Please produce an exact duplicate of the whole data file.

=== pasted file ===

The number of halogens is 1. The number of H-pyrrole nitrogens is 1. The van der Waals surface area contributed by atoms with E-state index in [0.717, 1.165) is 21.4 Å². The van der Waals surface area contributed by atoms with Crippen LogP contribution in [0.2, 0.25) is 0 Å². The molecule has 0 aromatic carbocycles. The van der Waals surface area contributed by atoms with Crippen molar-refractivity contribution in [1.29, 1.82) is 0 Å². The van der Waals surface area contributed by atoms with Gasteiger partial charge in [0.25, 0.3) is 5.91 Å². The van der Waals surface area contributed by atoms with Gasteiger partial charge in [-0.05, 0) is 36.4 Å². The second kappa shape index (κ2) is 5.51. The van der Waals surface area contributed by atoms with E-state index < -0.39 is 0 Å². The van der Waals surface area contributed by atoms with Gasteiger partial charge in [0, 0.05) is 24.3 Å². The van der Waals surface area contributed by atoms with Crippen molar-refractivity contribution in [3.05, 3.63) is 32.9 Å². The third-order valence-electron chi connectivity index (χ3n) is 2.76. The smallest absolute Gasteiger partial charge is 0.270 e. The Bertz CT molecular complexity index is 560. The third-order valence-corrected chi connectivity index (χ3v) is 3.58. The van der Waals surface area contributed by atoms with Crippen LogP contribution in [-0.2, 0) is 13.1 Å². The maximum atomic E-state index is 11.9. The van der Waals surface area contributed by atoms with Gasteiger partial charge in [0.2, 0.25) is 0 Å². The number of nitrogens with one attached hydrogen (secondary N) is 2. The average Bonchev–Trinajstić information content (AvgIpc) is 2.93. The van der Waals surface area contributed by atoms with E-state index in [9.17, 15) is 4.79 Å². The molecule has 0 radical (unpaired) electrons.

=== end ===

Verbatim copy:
The number of halogens is 1. The number of H-pyrrole nitrogens is 1. The van der Waals surface area contributed by atoms with E-state index in [0.717, 1.165) is 21.4 Å². The van der Waals surface area contributed by atoms with Crippen LogP contribution in [0.2, 0.25) is 0 Å². The molecule has 0 aromatic carbocycles. The van der Waals surface area contributed by atoms with Crippen molar-refractivity contribution in [1.29, 1.82) is 0 Å². The van der Waals surface area contributed by atoms with Gasteiger partial charge in [0.25, 0.3) is 5.91 Å². The van der Waals surface area contributed by atoms with Gasteiger partial charge in [-0.05, 0) is 36.4 Å². The second kappa shape index (κ2) is 5.51. The van der Waals surface area contributed by atoms with E-state index < -0.39 is 0 Å². The van der Waals surface area contributed by atoms with Gasteiger partial charge in [0, 0.05) is 24.3 Å². The van der Waals surface area contributed by atoms with Crippen molar-refractivity contribution in [3.05, 3.63) is 32.9 Å². The third-order valence-electron chi connectivity index (χ3n) is 2.76. The smallest absolute Gasteiger partial charge is 0.270 e. The Bertz CT molecular complexity index is 560. The third-order valence-corrected chi connectivity index (χ3v) is 3.58. The van der Waals surface area contributed by atoms with Crippen LogP contribution in [-0.2, 0) is 13.1 Å². The maximum atomic E-state index is 11.9. The van der Waals surface area contributed by atoms with Gasteiger partial charge in [0.2, 0.25) is 0 Å². The number of nitrogens with one attached hydrogen (secondary N) is 2. The average Bonchev–Trinajstić information content (AvgIpc) is 2.93. The van der Waals surface area contributed by atoms with E-state index in [9.17, 15) is 4.79 Å². The molecule has 0 radical (unpaired) electrons.